Government spending will slow over the next year, but it will not slow enough to derail the solid hiring and spending gains expected in the private sector. Budget pressures will restrain state and local government spending considerably in the near term, but federal spending most likely will offset most of the slack. Although the Congress and the Obama administration will talk tough about deficit reduction, any plan to cut spending will be backend loaded. For example, President Obama released his proposed $3.7 trillion budget for fiscal 2012, which starts October 1 of this year. Although the Obama administration proposed trimming the deficits by $1.1 trillion over a decade, his budget actually adds to the deficits this fiscal year and next. Obama is projecting the deficit will hit an all-time high of $1.65 trillion this year and then drop sharply to $1.1 trillion in 2012, with an expected improvement in the economy and as reductions in Social Security withholding and business taxes expire. The bottom line is that it federal spending is not expected to decline in the current fiscal year and very little next year. For the most part, it is not sharp declines in projected federal spending that will improve the budget deficit in 2012 as much as much higher projected revenues.

Real output has recovered

After a year and a half of recovery, the level of real GDP in the fourth quarter of 2010 rose to an all-time high, exceeding its pre-recession level in the fourth quarter of 2007 (see Chart 2). The level of real GDP stood at $13.382 trillion in the fourth quarter of 2010 versus $13.363 trillion in the fourth quarter of 2007. Technically, the recovery is over and the expansion has begun. However, the two terms are often used interchangeably to describe the positive phase of the business cycle. This makes sense given that not all measures of economic performance have recovered. Payroll employment and the unemployment rate are both recovering but are still a long way from a full recovery.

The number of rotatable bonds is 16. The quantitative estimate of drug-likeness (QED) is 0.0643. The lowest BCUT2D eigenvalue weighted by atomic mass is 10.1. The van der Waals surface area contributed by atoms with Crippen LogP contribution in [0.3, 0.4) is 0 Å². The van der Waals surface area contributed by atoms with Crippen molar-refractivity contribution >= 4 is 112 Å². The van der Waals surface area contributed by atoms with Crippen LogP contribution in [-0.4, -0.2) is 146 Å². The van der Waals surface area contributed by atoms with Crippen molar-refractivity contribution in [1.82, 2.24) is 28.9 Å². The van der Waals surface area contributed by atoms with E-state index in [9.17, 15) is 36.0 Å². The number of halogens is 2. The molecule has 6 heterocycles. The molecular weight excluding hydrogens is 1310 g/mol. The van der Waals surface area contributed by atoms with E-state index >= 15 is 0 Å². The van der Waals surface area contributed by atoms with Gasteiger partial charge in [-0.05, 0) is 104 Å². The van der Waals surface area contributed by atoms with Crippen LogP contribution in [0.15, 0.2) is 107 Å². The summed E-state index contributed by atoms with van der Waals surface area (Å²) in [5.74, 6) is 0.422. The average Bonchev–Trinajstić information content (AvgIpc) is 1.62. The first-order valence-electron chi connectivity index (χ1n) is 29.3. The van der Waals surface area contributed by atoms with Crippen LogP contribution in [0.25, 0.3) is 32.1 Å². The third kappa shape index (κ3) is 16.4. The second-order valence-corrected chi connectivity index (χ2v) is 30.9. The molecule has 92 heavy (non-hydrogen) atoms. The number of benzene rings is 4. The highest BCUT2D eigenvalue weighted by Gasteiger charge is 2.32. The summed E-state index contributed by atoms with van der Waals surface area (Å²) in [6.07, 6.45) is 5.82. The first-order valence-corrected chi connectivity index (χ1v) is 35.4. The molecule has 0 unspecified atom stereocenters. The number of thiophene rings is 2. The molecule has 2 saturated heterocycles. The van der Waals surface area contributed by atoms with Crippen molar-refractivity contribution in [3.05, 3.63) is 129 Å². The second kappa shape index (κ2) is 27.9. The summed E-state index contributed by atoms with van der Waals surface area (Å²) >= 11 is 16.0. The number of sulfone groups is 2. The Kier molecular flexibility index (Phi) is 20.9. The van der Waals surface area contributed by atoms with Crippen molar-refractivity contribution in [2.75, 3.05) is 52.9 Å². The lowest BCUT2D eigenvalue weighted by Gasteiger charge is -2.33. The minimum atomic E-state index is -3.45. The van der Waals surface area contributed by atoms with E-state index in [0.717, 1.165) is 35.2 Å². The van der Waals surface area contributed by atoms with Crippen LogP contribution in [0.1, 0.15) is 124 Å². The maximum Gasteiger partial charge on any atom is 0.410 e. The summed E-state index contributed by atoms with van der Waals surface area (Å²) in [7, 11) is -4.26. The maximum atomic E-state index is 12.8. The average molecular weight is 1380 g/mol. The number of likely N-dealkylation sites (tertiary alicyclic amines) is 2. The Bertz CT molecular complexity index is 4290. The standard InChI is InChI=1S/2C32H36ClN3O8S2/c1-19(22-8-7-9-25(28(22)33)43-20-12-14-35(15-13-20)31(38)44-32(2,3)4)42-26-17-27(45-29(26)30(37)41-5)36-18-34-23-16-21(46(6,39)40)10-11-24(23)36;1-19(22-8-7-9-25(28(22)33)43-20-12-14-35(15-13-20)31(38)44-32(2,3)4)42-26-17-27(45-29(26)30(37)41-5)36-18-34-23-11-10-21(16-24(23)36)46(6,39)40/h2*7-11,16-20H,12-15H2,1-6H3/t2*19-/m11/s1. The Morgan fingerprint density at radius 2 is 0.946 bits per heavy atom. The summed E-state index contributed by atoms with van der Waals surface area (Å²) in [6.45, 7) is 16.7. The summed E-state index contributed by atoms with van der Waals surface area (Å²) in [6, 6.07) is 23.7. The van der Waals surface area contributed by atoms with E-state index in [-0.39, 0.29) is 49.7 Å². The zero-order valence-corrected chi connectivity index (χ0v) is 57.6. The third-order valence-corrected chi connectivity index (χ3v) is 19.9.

chart 2

One interesting aspect of the last expansion was its longevity, lasting for six years when the average length of expansions since WWII is closer to four and a half years. Moreover, as shown in Chart 2, the 2001 recession was extremely mild by historical standards as measured by real GDP; real GDP was roughly flat during the 2001 recession, as opposed to the substantial decline in real GDP registered during the 2007-09 recession.

An interesting aspect of the current expansion is whether it will be as long as the last one. At the moment, I am concerned that it will not. Indeed, the risk is that the current expansion may be closer to average in length. Given that we are already in the seventh quarter of the current expansion, this would imply that we only have something like twelve quarters to go before we have another recession. The cause of the next recession is increasingly likely to be inflation. Current fiscal and monetary policies, accelerating inflation in developing economies, a weaker dollar ahead and the prospect of a more highly regulated U.S. economy favor inflation becoming a problem in the future. Of course, after nearly three decades of disinflation, it will not take a great deal of inflation to derail the expansion. But as I noted above, this is still a few years off.